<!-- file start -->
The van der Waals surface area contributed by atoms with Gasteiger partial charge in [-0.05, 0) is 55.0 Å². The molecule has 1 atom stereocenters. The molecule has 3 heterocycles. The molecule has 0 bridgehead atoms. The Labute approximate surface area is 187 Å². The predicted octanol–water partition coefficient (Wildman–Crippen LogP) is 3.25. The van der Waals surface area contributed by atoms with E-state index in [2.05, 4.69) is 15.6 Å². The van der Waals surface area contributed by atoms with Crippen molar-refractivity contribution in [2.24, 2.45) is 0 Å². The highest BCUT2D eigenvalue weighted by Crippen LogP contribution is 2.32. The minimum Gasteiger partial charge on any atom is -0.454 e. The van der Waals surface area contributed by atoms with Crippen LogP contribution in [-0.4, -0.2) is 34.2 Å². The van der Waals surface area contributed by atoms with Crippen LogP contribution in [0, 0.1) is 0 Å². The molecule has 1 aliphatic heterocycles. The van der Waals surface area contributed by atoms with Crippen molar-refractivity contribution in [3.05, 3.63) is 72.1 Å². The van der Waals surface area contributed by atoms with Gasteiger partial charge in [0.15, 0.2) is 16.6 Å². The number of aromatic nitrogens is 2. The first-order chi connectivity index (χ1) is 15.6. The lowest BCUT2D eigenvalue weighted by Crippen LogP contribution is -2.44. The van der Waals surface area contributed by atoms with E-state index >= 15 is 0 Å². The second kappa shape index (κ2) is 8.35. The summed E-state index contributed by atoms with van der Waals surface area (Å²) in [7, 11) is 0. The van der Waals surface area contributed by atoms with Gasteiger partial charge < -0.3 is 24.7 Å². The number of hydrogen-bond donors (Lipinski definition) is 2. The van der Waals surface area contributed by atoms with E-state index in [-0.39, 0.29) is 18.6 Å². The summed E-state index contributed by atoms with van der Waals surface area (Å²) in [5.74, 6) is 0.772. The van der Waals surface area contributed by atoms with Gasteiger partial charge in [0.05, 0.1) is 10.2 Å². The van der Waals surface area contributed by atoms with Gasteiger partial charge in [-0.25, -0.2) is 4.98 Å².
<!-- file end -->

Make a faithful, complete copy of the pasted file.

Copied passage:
The van der Waals surface area contributed by atoms with Gasteiger partial charge in [-0.05, 0) is 55.0 Å². The molecule has 1 atom stereocenters. The molecule has 3 heterocycles. The molecule has 0 bridgehead atoms. The Labute approximate surface area is 187 Å². The predicted octanol–water partition coefficient (Wildman–Crippen LogP) is 3.25. The van der Waals surface area contributed by atoms with E-state index in [2.05, 4.69) is 15.6 Å². The van der Waals surface area contributed by atoms with Crippen molar-refractivity contribution in [2.24, 2.45) is 0 Å². The highest BCUT2D eigenvalue weighted by Crippen LogP contribution is 2.32. The minimum Gasteiger partial charge on any atom is -0.454 e. The van der Waals surface area contributed by atoms with Crippen LogP contribution in [-0.4, -0.2) is 34.2 Å². The van der Waals surface area contributed by atoms with Crippen LogP contribution in [0, 0.1) is 0 Å². The molecule has 1 aliphatic heterocycles. The van der Waals surface area contributed by atoms with Crippen molar-refractivity contribution in [3.05, 3.63) is 72.1 Å². The van der Waals surface area contributed by atoms with Gasteiger partial charge in [0.15, 0.2) is 16.6 Å². The number of aromatic nitrogens is 2. The first-order chi connectivity index (χ1) is 15.6. The lowest BCUT2D eigenvalue weighted by Crippen LogP contribution is -2.44. The van der Waals surface area contributed by atoms with E-state index >= 15 is 0 Å². The second kappa shape index (κ2) is 8.35. The summed E-state index contributed by atoms with van der Waals surface area (Å²) in [7, 11) is 0. The van der Waals surface area contributed by atoms with Gasteiger partial charge < -0.3 is 24.7 Å². The number of hydrogen-bond donors (Lipinski definition) is 2. The van der Waals surface area contributed by atoms with E-state index in [-0.39, 0.29) is 18.6 Å². The summed E-state index contributed by atoms with van der Waals surface area (Å²) in [5.74, 6) is 0.772. The van der Waals surface area contributed by atoms with Gasteiger partial charge in [0.05, 0.1) is 10.2 Å². The van der Waals surface area contributed by atoms with Gasteiger partial charge in [-0.25, -0.2) is 4.98 Å².